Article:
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Help me to help her

(10 Posts)
CarrieOakey Sun 03-Jul-11 21:50:25

The DH of a very good friend has astonishingly walked out on her and their children. She is not surprisingly devastated and while I don't live close I want to offer her help and support but I'm not sure how. What can I do?

SamsGoldilocks Sun 03-Jul-11 21:52:43

can you look after the kids one afternoon or something like that?

CarrieOakey Sun 03-Jul-11 21:54:07

I don't really live close enough although I have asked her to come and stay in the summer holidays and I think she will. I plan to spoil her a bit then!

BertieBotts Sun 03-Jul-11 21:57:25

Tell her she can call at any time of the day or night and not to worry about waking you up, if this is practical for you?

zookeeper Sun 03-Jul-11 22:02:32

You need to be there for her, just a sympathetic voice on the phone daily if needs be for the next few months. Perhaps turn up with some homecooked meals and a bag of shopping.

I would get her to go to a solicitor and go with her. Meet her beforehand and write a list of questions and make sure you come out with written answers because she will most likely be to upset to think straight. Knowing hr rights will make her feel stronger.

Arrange to meet her and do practical things - do a budget, go through the bills, inform the bank that they are no longer a couple, set up a bank account in her name etc etc.

hellospoon Sun 03-Jul-11 22:05:52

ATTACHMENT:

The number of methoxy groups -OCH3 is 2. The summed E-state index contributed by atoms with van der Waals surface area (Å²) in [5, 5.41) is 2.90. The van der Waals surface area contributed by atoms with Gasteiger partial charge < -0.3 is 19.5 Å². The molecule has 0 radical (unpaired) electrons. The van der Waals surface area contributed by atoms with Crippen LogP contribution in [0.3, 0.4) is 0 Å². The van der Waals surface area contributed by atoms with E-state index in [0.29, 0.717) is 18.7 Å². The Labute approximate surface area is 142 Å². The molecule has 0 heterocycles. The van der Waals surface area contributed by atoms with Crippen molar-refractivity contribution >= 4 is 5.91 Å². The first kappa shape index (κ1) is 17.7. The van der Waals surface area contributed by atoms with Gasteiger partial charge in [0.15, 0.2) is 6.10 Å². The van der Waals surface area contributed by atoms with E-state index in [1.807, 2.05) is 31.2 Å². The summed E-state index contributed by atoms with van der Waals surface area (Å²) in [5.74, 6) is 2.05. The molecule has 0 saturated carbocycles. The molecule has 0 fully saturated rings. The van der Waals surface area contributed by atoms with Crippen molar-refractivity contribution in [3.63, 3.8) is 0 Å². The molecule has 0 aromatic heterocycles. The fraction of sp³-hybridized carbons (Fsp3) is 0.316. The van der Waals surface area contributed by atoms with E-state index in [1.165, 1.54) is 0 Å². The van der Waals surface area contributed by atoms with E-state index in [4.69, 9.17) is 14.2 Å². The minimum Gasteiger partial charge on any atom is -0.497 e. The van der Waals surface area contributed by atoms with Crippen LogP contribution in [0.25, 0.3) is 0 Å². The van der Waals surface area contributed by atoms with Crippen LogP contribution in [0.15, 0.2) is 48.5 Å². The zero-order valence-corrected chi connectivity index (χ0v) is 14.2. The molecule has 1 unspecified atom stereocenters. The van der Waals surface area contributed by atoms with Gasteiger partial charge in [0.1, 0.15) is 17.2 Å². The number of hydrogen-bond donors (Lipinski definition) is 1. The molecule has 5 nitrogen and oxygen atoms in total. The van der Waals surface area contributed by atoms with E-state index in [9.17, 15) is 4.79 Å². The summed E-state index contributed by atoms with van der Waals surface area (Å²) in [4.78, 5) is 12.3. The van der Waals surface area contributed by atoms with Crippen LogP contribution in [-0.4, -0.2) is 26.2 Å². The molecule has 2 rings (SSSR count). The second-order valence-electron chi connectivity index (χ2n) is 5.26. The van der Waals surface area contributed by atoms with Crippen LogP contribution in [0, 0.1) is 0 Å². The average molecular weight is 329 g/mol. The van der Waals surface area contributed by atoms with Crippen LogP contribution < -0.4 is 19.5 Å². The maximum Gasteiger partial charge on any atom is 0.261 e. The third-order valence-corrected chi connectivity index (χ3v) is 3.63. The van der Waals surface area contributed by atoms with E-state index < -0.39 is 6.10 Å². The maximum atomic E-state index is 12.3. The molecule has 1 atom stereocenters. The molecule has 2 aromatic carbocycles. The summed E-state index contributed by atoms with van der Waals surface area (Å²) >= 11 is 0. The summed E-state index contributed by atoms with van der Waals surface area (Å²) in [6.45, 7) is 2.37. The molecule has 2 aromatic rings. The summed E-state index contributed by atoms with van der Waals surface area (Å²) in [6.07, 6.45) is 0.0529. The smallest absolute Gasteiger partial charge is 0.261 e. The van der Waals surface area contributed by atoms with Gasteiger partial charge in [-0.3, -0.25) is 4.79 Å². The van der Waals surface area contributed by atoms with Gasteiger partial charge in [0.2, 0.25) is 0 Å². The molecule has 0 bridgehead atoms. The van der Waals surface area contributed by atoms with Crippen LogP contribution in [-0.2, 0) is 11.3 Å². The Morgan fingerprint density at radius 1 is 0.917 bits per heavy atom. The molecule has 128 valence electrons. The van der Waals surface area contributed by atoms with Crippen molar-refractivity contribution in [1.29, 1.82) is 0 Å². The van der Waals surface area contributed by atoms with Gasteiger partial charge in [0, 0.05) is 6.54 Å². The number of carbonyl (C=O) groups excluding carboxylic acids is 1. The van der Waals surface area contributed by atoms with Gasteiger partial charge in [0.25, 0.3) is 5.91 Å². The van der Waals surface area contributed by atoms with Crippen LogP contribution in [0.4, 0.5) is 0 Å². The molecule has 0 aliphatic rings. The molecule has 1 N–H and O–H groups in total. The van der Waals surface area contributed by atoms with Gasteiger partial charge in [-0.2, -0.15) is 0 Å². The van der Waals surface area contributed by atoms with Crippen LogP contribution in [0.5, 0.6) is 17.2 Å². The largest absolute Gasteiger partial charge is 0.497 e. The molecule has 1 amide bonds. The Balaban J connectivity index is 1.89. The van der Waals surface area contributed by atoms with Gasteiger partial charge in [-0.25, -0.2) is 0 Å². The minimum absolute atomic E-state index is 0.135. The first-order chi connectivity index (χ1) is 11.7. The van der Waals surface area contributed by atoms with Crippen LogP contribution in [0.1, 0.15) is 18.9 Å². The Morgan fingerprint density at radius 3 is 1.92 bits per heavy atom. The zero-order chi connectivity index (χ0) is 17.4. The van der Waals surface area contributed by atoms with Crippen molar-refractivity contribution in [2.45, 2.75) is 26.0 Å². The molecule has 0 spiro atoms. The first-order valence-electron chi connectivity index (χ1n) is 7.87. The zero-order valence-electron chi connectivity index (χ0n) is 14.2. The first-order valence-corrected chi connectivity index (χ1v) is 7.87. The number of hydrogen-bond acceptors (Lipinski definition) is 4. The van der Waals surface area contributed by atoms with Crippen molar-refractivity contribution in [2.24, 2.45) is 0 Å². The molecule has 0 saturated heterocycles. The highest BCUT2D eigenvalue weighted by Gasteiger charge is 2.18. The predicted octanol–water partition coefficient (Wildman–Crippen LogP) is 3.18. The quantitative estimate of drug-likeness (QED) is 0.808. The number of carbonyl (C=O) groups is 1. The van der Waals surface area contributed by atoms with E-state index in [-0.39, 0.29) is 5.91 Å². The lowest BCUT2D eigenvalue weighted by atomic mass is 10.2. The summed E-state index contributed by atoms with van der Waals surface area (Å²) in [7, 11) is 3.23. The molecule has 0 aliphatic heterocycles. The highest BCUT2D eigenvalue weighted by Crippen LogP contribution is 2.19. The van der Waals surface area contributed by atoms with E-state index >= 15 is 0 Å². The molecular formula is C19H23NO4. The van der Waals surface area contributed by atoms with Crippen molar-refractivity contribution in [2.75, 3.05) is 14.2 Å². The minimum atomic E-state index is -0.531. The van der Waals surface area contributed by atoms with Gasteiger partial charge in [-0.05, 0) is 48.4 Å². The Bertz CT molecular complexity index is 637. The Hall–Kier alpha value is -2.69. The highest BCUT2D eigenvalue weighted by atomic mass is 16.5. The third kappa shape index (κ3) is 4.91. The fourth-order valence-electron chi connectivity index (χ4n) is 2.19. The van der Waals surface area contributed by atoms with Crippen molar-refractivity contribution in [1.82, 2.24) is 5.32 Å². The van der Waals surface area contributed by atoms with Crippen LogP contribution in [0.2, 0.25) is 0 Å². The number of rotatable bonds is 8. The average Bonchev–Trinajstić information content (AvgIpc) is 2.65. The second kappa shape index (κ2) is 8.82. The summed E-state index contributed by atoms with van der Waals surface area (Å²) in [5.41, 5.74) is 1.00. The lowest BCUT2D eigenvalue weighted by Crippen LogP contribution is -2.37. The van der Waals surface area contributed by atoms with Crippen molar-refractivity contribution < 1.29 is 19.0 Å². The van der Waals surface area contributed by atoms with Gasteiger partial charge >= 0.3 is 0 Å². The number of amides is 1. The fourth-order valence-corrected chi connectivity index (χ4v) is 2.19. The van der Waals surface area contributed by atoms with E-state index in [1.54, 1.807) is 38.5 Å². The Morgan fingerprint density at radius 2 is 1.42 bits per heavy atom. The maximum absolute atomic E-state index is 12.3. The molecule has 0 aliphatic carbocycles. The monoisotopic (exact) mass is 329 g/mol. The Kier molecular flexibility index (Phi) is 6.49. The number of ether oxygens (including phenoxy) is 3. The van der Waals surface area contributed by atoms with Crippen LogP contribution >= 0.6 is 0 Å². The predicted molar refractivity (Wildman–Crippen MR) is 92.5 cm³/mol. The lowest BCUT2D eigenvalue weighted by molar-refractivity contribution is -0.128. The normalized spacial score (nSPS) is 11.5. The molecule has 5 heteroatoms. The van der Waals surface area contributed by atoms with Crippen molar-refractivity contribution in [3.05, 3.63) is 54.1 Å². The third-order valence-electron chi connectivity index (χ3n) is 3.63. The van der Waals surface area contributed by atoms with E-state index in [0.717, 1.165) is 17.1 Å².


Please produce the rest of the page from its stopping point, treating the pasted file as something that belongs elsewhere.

you need to be there for her, only give her advice if she asks for it nand do not tell her what to do. just make sure she knows she can call you anytime x

CarrieOakey Sun 03-Jul-11 22:06:27

Thank you zookeeper particulaly - great advice. It's v early days so I'll do this a little at a time perhaps. We're talking daily so lots of opportunity to chat about such matters.

zookeeper Sun 03-Jul-11 22:17:11

Yes, a little at a time is good - she will probably be feeling exhausted and overwhelmed. Try to get her to focus getting herself and the kids through the day a day at a time for now as the future may seem daunting and even terrifying for her.

Encourage her to have a bit of structure in her day, especially the weekends which can be very daunting and lonely for a newly single parent and to try to do one positive thing, however small, each day, even if it's a walk in the park with the dcs or a swim, or a new lipstick or a small bunch of flowers. Ask her about the little things her dcs may have done in the day; try to get her to take pleasure in small things for now.

SamsGoldilocks Mon 04-Jul-11 18:29:11

It might also be a good idea to not slag off her DH - later down the line they may get back togther and she will find it hard to talk to you if you've been too negative. Listen but try not to judge.

Wisedupwoman Mon 04-Jul-11 18:38:30

If she's got access to a computor would she want to start a thread and get some support here?

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